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close this bookEnvironmental Handbook Volume II: Agriculture, Mining/Energy, Trade/Industry (GTZ/BMZ, 1995, 736 pages)
close this folderMining and energy
close this folder36. Surface mining
View the document1. Scope
View the document2. Environmental impacts and protective measures
View the document3. Notes on the analysis and evaluation of environmental impacts
View the document4. Interaction with other sectors
View the document5. Summary assessment of environmental relevance
View the document6. References

1. Scope

Surface mining is the term used to describe diverse forms of raw-material extraction from near-surface deposits. It involves the complete removal of nonbearing surface strata (overburden) in order to gain access to the resource. Depending on the physical characteristics of the raw material and on the site-specific situation, various surface-mining techniques are applied:

Dry extraction of loose or solid raw materials: In hardrock mining, the product must first be "worked" (loosened). Then, it can be loaded, hauled and processed by mechanical means similar to those employed in loose-rock mining. Accordingly, dry surface mines require appropriate dewatering.

In wet-extraction, or dredging, operations, loose raw materials are mechanically or hydraulically extracted and transferred to a processing facility. The entire extraction equipment is normally located on/in the water, often floating on a river or artificial lake.

Offshore, or shelf, mining is the term used to describe the extraction of loose material from nearshore deposits (marine beach placers). Like in wet extraction, the material is excavated and conveyed by mechanical or hydraulic means.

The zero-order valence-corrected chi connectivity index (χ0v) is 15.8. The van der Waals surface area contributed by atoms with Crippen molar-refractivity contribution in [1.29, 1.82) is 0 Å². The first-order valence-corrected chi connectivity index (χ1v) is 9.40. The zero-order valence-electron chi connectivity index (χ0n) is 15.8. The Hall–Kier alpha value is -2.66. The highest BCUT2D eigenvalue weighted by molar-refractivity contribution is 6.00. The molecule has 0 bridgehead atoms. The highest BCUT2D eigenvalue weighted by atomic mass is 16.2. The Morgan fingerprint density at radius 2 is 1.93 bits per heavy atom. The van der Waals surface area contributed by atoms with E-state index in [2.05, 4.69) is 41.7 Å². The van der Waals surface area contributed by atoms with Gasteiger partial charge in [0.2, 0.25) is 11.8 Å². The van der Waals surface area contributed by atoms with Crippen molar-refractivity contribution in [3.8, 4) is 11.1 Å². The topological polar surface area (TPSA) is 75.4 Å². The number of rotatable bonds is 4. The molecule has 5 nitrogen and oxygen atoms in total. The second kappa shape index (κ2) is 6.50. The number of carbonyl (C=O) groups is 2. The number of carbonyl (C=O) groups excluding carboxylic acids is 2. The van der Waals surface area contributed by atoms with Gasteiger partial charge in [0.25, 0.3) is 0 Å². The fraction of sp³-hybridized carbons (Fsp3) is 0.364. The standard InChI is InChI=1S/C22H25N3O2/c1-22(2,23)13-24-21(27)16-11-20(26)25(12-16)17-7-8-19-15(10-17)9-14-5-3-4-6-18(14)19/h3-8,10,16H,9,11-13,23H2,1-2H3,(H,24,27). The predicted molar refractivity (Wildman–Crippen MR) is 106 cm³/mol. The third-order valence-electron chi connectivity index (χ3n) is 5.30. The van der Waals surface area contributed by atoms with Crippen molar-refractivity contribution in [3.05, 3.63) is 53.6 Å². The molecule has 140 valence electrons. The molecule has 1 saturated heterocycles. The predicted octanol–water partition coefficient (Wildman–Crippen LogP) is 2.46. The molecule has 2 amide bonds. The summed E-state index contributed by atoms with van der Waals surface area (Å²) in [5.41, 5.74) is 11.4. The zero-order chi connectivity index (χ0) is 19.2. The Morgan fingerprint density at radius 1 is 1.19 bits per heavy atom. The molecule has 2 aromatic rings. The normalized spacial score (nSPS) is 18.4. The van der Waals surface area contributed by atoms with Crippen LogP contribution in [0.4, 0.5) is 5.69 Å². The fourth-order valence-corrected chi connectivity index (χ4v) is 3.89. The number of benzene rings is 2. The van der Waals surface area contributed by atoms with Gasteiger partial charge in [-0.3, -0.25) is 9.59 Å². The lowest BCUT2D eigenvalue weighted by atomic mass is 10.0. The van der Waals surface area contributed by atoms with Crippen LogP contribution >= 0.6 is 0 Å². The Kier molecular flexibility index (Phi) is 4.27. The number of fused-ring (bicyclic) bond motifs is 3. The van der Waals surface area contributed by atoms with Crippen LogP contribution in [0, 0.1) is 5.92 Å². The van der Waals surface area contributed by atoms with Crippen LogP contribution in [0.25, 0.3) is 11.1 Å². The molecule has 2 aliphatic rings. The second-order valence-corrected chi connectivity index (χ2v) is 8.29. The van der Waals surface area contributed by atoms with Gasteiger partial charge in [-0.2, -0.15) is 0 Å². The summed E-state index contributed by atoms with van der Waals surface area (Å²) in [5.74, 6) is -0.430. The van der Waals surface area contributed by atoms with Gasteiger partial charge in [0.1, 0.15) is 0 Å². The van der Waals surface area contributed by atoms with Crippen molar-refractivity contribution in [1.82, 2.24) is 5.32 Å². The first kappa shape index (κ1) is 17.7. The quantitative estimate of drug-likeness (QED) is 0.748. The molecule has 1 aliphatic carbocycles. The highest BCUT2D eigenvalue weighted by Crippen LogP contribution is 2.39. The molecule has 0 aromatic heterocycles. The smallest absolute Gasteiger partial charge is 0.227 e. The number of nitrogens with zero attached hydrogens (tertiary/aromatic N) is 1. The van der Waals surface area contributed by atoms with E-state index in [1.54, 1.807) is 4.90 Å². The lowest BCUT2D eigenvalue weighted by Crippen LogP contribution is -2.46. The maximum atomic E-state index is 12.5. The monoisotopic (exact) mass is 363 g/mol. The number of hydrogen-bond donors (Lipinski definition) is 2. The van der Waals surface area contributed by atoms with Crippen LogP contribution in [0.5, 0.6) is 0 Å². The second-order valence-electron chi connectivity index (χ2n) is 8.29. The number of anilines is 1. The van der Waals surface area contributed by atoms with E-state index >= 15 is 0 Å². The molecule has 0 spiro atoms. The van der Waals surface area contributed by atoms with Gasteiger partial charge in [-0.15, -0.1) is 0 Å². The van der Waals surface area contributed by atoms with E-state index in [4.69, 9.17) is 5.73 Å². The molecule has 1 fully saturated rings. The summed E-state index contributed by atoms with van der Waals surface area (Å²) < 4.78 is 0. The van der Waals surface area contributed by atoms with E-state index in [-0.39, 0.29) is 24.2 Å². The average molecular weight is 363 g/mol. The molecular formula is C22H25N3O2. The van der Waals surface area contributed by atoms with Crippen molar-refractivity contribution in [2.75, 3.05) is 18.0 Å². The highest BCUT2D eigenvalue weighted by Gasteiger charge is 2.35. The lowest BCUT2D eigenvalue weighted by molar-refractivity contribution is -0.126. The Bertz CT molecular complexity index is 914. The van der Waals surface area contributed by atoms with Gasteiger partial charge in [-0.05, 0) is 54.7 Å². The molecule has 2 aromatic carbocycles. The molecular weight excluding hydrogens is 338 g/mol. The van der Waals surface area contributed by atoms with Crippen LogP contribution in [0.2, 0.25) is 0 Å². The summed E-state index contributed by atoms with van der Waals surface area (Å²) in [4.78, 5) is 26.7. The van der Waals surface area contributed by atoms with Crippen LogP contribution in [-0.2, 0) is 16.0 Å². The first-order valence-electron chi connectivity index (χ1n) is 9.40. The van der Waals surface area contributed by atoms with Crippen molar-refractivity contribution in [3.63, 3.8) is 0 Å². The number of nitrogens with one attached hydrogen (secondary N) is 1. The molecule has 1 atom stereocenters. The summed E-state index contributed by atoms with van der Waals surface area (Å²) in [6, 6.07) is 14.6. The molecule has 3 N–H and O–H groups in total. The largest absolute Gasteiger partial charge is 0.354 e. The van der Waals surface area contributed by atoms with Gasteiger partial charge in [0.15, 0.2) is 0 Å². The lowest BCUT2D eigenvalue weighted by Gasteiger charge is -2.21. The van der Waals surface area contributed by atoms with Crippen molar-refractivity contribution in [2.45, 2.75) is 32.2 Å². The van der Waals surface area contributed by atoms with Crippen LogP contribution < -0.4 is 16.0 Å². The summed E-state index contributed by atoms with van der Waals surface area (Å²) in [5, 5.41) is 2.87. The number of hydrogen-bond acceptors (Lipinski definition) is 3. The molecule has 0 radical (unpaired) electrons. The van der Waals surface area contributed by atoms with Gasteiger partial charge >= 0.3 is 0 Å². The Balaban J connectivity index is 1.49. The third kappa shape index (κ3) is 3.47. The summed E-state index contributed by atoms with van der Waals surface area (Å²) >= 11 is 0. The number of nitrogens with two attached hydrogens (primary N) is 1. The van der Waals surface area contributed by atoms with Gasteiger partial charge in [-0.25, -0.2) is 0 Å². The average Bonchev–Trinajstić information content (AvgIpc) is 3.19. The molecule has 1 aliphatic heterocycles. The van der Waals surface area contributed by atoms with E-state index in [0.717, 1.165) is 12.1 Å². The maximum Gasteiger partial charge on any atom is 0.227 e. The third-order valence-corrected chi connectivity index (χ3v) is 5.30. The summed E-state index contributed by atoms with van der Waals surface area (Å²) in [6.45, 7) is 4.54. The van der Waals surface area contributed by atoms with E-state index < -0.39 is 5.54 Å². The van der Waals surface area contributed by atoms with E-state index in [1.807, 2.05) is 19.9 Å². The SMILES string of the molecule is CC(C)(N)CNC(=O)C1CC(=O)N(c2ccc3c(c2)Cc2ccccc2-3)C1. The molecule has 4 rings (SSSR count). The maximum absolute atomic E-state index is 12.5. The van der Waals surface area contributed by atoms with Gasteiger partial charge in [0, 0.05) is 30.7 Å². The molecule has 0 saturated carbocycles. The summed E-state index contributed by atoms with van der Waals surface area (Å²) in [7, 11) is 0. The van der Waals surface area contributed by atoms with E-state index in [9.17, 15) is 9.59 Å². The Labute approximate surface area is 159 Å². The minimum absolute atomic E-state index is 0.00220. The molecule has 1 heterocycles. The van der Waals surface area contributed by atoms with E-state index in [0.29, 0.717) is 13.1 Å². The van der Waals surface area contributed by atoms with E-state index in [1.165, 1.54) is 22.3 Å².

Deep sea mining is a - future - form of mining in which raw materials are extracted from ocean beds; not to be dealt with in the present context.

The various surface mining techniques are applied to different types of raw material reservoirs.

Table 1 - Forms of surface mining and major raw-material products

Hardrock mining Loose-rock mining  
dry extraction dry extraction wet extraction
        terrestrial offshore
building stones
diamonds
gems
feldspar
gypsum
limestone/
raw materials for cement
metalliferous ores (copper, iron, silver, tin)
oil shale
hard coal
uranium ore
brown coal
diamonds
gold
kaolin/
china clay
phosphates
sand, gravel
heavy minerals (ilmenite, rutile, RE-minerals1), zircon)
clay
tin ore
diamonds
gold
heavy minerals
tin ore
sand, gravel
diamonds
heavy minerals (ilmenite, rutile, zircon, monazite)
tin ore

1) RE-minerals = rare-earth minerals

Surface mines vary in size according to the nature of the deposit and the employed techniques of extraction. Among terrestrial workings, one encounters mines ranging in size from small one-man operations to huge strip mines measuring several kilometers in diameter. Due to the elaborate, expensive technology required, marine workings always strive toward minimum dimensions.

Since mining amounts to a site-bound activity, new and expanding operations often have to compete with other potential users of the premises in question, and the infrastructure required for surface mining operations may still have to be established. As regards the demarcation of surface mining activities, it is inherently difficult to separate them from the required mineral dressing facilities, because such processing normally takes place directly at the place of extraction.